Washington D.C., Apr 20, 2004 / 22:00 pm
The Catholic vote is very important and often the deciding factor in national elections, say two political experts interviewed by Peter Roff, senior political analyst for UPI.
In a report, published Monday, Roff comments that if former Catholic presidential candidates, like Al Smith and John F. Kennedy, “suffered for being ‘too Catholic,’ Sen. John F. Kerry may have the opposite problem.” In certain circles, Roff points out, Kerry may not be Catholic enough.
Roff underlines an annulment Kerry sought of his first 18-year marriage and his insistence on receiving Communion – even though some Catholic bishops say he should not because of his pro-abortion stance – as issues of concern for Catholics casting the vote.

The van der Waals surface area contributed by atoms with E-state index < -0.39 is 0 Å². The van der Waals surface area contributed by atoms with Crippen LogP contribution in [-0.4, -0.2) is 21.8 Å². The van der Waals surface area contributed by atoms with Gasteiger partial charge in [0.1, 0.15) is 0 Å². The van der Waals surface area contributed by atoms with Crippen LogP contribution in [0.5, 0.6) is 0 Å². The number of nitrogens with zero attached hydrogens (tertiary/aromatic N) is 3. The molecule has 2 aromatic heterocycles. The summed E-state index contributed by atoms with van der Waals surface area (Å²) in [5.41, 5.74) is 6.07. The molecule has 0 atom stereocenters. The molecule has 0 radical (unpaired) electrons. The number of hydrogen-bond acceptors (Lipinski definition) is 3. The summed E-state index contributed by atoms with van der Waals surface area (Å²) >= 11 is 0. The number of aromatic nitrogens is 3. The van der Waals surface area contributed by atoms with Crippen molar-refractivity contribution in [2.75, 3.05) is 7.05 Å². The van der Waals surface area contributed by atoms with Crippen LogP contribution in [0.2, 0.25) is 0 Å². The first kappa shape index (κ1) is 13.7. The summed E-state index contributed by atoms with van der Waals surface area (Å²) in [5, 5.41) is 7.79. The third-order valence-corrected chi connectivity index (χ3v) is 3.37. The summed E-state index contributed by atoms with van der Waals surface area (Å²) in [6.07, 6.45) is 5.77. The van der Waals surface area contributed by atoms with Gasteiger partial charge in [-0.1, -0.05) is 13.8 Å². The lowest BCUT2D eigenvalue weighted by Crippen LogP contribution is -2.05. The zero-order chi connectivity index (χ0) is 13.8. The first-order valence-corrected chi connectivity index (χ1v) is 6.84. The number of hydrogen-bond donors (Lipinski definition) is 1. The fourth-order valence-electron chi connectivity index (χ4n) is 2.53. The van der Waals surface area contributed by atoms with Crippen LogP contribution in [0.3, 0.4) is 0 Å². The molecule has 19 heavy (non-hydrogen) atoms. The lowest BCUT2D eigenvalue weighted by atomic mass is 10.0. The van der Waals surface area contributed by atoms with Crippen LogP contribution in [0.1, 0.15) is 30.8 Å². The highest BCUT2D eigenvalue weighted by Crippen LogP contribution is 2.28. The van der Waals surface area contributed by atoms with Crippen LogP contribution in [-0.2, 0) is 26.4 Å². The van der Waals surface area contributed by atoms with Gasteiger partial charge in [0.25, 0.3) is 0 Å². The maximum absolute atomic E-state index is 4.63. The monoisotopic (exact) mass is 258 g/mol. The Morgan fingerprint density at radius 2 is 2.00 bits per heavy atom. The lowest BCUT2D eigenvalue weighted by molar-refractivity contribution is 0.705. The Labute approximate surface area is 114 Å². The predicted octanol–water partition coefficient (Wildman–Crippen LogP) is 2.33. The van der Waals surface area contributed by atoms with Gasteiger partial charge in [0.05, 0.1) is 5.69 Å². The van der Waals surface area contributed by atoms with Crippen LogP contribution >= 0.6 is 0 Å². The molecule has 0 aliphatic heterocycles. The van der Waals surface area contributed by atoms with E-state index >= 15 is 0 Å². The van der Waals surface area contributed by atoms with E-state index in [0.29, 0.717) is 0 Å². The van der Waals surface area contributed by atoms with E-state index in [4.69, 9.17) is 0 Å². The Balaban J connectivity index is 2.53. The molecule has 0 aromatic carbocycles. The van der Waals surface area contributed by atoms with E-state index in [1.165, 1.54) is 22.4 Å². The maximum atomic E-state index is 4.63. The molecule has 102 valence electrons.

Johnny Morgan of Applied Research Consultants told Roff that the U.S. Catholic vote could determine the outcome of the fall presidential election. In places where the vote is up for grabs, “Kerry's doctrinal vulnerabilities could tip the balance in Bush's direction,” Roff reported.